Antiquity

Tung Ping Chau: explore astonishing geological wonders of Hong Kong's most remote island

Written by South China Morning Post (Morning Studio)

A ferry ride across Mirs Bay takes you to Hong Kong’s easternmost island of Tung Ping Chau, which forms the tip of a unique geological formation that is part of the Hong Kong UNESCO Global Geopark. Here, the sea and time have carved and moulded rocks into other-worldly shapes and precise geometric patterns, a temple stands beside buildings devoured by trees, and turquoise waters shelter dozens of coral species. After centuries of habitation, the island’s unique heritage is enticing visitors back to marvel at its many natural wonders.

Refuel

A few village stores in Tai Tong and Sha Tau villages sell soft drinks, bottled water and beer, but they open only at weekends and on public holidays. So, carry enough drinking water and food as the opening of the village stores and their supplies are not guaranteed.

A Ma Wan

The A Ma Wan bay will be your first sight of the island’s unique geology as your ferry approaches Tung Ping Chau Public Pier. Unlike the majority of Hong Kong, the rocks here are fine laminated sedimentary rocks, formed from cementation of silt and mud that deposited in a saline lake some 55 million years ago. The sandy beach is strewn with white coral skeletons of more than 60 species of coral found in the coastal waters. In the village of Sha Tau, the Tin Hau ‘Goddess of the Sea’ Temple dates from the mid-18th century.

See more...

Tung Ping Chau is part of the Hong Kong UNESCO Global Geopark, and visitors to the island should observe the Geopark safety guidelines to protect the environment and ensure their own safety. While visiting the Geopark, you should not wander off the main sightseeing routes, or hike near dangerous spots such as cliffs, outcrops, slopes or rocky coastlines to prevent accidents. Take note of the warning signs along routes and stay alert to weather changes. Do not damage or deface any objects in the Geopark, remove any rocks, or disturb or harm the wildlife. For more information, please visit the Geopark’s website.

Get me there
Kang Lau Shek

This headland — the most easterly point of the island that’s regarded as ‘a museum of geomorphology’ — is laid out in tilted, flat rocks, as if the bindings of gigantic books have been buried in the ground. To the touch, the layered texture feels like stacked pages of ancient tomes. Each centimetre of these rocks took a century to form. The Chinese name, Kang Lau Shek, ‘Watchtower Stone’, was inspired by its resemblance to a pair of ancient, two-storey watchtowers. The two rock towers facing the sea offer the best Instagram opportunities, but also remember to photograph the rock pools’ marine life.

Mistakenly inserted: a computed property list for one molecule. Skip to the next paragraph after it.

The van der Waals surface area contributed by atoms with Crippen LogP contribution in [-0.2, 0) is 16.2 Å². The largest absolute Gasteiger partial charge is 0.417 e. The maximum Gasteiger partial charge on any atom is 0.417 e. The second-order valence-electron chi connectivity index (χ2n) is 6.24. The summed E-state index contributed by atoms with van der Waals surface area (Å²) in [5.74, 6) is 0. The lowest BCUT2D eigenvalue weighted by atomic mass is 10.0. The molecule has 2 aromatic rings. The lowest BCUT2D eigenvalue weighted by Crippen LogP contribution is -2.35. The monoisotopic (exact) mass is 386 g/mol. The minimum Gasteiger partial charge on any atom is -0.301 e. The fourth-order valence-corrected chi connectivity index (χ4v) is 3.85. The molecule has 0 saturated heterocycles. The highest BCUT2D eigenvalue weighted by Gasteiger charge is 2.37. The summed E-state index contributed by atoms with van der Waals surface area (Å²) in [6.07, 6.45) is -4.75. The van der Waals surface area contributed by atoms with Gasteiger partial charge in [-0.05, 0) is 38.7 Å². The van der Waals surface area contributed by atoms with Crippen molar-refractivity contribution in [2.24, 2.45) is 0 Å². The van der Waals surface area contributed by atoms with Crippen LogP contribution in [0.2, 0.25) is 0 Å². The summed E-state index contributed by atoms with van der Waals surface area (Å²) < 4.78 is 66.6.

See more...
Get me there
Lung Lok Shui

The Chinese name of these rock formations means ‘dragon descends into the water’. The dragon’s backbone — a zigzag layer of white siliceous rock — strikes out through tilted, flat rock slabs that appear to have been precision cut: some near perfect rectangles and triangles. Face the sea, then turn your head 180 degrees, and the form and colour of rocks changes, as if it’s a giant optical illusion. The straight lines and precise angles of rock pools make them look man-made, and strands of algae, a sprinkle of colourful snails, and darting fish complete the design.

See more...
Get me there
Cham Keng Chau

A short walk on a well-beaten trail through a shoreline forest leads to Cham Keng Chau — ‘Chopped Neck Island’ in Chinese. Over the centuries, wind and waves widened and deepened a crack in the fractured rock, leaving a small spur cut off by a narrow corridor, which will take you from one sea view to another.

See more...
Get me there
Cheung Sha Wan

Here the rocks give way to an expanse of white sand on the island’s longest beach. Hefty white chunks of washed-up coral prove how much marine life there is in the turquoise waters next to you. This is the best place for snorkelling or diving.

See more...
Get me there
Tai Tong Wan

Tai Tong village, on the shore of this bay, seems to have been almost swallowed by the encroaching forest since the departure of people, with the shells of old buildings strangled by banyan tree roots.

Close to the beach, bustling village stores offer a choice of Chinese dishes and seafood specialties: sea urchin fried rice, cockles and sea snails, and — truly delicious — fresh squid fried with chillies.

See more...
Get me there

Transport

Getting to Tung Ping Chau

From MTR University Station, take bus 272K and get off at the first stop at Ma Liu Shui Public Pier for the ferry to Tung Ping Chau; or you can take a five-minute taxi ride from the station to the pier. Ferries operate only on Saturdays, Sundays and public holidays. The ferry takes about 1.5 hours.

Leaving from Tung Ping Chau

Take the same ferry back to Ma Liu Shui Public Pier and then bus 272K or a taxi back to MTR University Station.

More Routes